MSPs have been criticised for fielding an all-male line up for a new Holyrood initiative aiming at improving access to Scottish football “for all”.

The proposed cross-party group on “The Future of Football in Scotland” includes the Scottish Women’s Football Association as one of its non-parliamentary members.

However all 13 of its founding MSPs are men: five SNP, four Tory, three Labour and a Green.

The main female presence on the group is an MSP’s assistant who will serve as “secretary”.

Women’s rights activists - already alarmed that Scotland has failed to make progress of female representation in politics in recent years - said the make-up demonstrated the still low-status of women’s sport.

Kirstein Rummery, a professor at Stirling University standing for the Women’s Equality Party, said: “This reflects the low number of women who are MSPs.

“But it also reflects the widespread but farcical idea that sport is not a a women’s issue. “

Women’s representation in Holyrood peaked in 2003 at just under 40 per cent but has since slipped back to just under 35 per cent at the last elections in 2016.

Holyrood’s standards committee is due to consider its application for registration on Thursday.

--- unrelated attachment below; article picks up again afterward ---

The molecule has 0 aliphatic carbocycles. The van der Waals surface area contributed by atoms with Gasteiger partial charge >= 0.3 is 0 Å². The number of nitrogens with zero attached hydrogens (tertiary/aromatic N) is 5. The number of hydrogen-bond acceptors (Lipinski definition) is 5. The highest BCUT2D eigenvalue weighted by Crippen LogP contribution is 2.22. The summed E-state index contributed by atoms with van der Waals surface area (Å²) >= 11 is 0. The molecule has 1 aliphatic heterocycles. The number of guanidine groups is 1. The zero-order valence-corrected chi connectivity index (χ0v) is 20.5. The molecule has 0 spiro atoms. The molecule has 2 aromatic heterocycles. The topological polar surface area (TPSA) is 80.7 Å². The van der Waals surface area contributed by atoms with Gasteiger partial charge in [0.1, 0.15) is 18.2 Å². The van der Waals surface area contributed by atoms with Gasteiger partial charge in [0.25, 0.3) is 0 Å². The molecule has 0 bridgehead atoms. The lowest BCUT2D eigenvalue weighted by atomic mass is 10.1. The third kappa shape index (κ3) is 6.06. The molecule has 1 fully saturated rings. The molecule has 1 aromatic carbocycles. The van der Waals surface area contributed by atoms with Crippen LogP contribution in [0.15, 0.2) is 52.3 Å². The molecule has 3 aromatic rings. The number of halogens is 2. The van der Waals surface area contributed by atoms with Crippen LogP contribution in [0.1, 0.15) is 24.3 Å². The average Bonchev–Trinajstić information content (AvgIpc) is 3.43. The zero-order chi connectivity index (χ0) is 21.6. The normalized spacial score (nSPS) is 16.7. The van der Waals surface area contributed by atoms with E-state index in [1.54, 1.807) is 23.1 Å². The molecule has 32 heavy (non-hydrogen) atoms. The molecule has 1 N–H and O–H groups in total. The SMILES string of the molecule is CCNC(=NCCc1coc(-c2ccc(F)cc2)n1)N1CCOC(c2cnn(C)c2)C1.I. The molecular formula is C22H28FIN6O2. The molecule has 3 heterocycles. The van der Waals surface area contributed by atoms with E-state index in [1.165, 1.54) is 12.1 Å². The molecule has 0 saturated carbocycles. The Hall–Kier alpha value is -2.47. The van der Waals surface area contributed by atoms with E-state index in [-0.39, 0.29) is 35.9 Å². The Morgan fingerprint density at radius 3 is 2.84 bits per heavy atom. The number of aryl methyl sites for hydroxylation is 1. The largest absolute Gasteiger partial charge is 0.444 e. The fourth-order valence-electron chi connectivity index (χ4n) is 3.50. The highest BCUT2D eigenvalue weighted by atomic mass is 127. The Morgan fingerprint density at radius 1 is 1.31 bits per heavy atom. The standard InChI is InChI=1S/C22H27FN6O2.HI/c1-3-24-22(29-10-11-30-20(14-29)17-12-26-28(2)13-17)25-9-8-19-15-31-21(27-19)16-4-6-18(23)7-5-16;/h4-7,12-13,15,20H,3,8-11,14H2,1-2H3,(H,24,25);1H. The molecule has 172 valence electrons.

There are around 90 cross-party groups (CPGs) at the Scottish Parliament, bringing together MSPs, business, academics and civic society on a variety of topics from Cuba to crofting.

The proposed CPG on the future of football is being lead by Fulton MacGregor, the SNP MSP for Coatbridge and Chryston. Mr MacGregor did not respond to Herald requests for comment.

The application to register as a CPG says the aim is to “create a platform to drive forward improvements in the national game, from grassroots football to professional game”.

This will involve consideration of affordability, access for disabled people, better community engagement and “finding ways to improve the game for all - supporters, players and officials”.

In February, Nicola Sturgeon, who is patron of the women’s national football team, announced a funding boost for the Scottish squad to help it train full-time in the build-up to the UEFA Women’s Euro 2017 finals in the Netherlands.

“I hope the achievements of this team will raise the profile of women’s football in Scotland and inspire many more women and girls to take up the sport and attend games,” she said.

Last month the SFA set up more centres for female football under the “Our Girls, Our Game” campaign aimed at getting more primary-age girls in to the sport to boost health and teamwork. There will also be family friend fans areas for girls to watch their heroes play England, Spain and Portugal at the finals.

There are only three other groups with single sex memberships, although none with the profile of one on football - the CPGs on dementia and visual impairment are all male, while the CPG on construction is all female.